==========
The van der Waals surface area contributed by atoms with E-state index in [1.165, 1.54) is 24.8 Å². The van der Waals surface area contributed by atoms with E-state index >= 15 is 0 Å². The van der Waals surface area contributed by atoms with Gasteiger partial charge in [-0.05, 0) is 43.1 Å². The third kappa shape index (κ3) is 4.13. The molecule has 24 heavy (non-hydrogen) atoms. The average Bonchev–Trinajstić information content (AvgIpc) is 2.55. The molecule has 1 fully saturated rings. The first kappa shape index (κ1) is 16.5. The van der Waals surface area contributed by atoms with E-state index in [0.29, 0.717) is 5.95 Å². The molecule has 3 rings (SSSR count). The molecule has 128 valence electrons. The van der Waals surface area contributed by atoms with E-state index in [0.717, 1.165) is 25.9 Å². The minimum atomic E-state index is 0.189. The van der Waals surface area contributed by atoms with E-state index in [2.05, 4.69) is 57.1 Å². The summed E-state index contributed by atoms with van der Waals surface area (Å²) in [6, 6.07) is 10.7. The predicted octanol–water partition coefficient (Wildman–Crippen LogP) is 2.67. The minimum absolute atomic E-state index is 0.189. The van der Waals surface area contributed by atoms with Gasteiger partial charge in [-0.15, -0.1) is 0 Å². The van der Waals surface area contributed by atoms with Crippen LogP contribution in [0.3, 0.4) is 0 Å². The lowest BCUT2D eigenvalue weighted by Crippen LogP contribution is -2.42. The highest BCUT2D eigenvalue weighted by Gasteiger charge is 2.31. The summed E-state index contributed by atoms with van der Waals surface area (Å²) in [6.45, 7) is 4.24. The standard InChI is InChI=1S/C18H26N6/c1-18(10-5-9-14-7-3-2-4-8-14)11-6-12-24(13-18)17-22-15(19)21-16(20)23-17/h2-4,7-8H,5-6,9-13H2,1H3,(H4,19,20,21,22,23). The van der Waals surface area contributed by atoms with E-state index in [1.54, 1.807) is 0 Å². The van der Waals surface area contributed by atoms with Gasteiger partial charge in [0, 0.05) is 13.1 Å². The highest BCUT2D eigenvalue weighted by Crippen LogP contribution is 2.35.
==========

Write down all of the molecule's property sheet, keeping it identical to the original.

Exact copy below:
The van der Waals surface area contributed by atoms with E-state index in [1.165, 1.54) is 24.8 Å². The van der Waals surface area contributed by atoms with E-state index >= 15 is 0 Å². The van der Waals surface area contributed by atoms with Gasteiger partial charge in [-0.05, 0) is 43.1 Å². The third kappa shape index (κ3) is 4.13. The molecule has 24 heavy (non-hydrogen) atoms. The average Bonchev–Trinajstić information content (AvgIpc) is 2.55. The molecule has 1 fully saturated rings. The first kappa shape index (κ1) is 16.5. The van der Waals surface area contributed by atoms with E-state index in [0.29, 0.717) is 5.95 Å². The molecule has 3 rings (SSSR count). The molecule has 128 valence electrons. The van der Waals surface area contributed by atoms with E-state index in [0.717, 1.165) is 25.9 Å². The minimum atomic E-state index is 0.189. The van der Waals surface area contributed by atoms with E-state index in [2.05, 4.69) is 57.1 Å². The summed E-state index contributed by atoms with van der Waals surface area (Å²) in [6, 6.07) is 10.7. The predicted octanol–water partition coefficient (Wildman–Crippen LogP) is 2.67. The minimum absolute atomic E-state index is 0.189. The van der Waals surface area contributed by atoms with Gasteiger partial charge in [-0.15, -0.1) is 0 Å². The van der Waals surface area contributed by atoms with Crippen LogP contribution in [0.3, 0.4) is 0 Å². The lowest BCUT2D eigenvalue weighted by Crippen LogP contribution is -2.42. The highest BCUT2D eigenvalue weighted by Gasteiger charge is 2.31. The summed E-state index contributed by atoms with van der Waals surface area (Å²) in [6.45, 7) is 4.24. The standard InChI is InChI=1S/C18H26N6/c1-18(10-5-9-14-7-3-2-4-8-14)11-6-12-24(13-18)17-22-15(19)21-16(20)23-17/h2-4,7-8H,5-6,9-13H2,1H3,(H4,19,20,21,22,23). The van der Waals surface area contributed by atoms with E-state index in [1.54, 1.807) is 0 Å². The van der Waals surface area contributed by atoms with Gasteiger partial charge in [0, 0.05) is 13.1 Å². The highest BCUT2D eigenvalue weighted by Crippen LogP contribution is 2.35.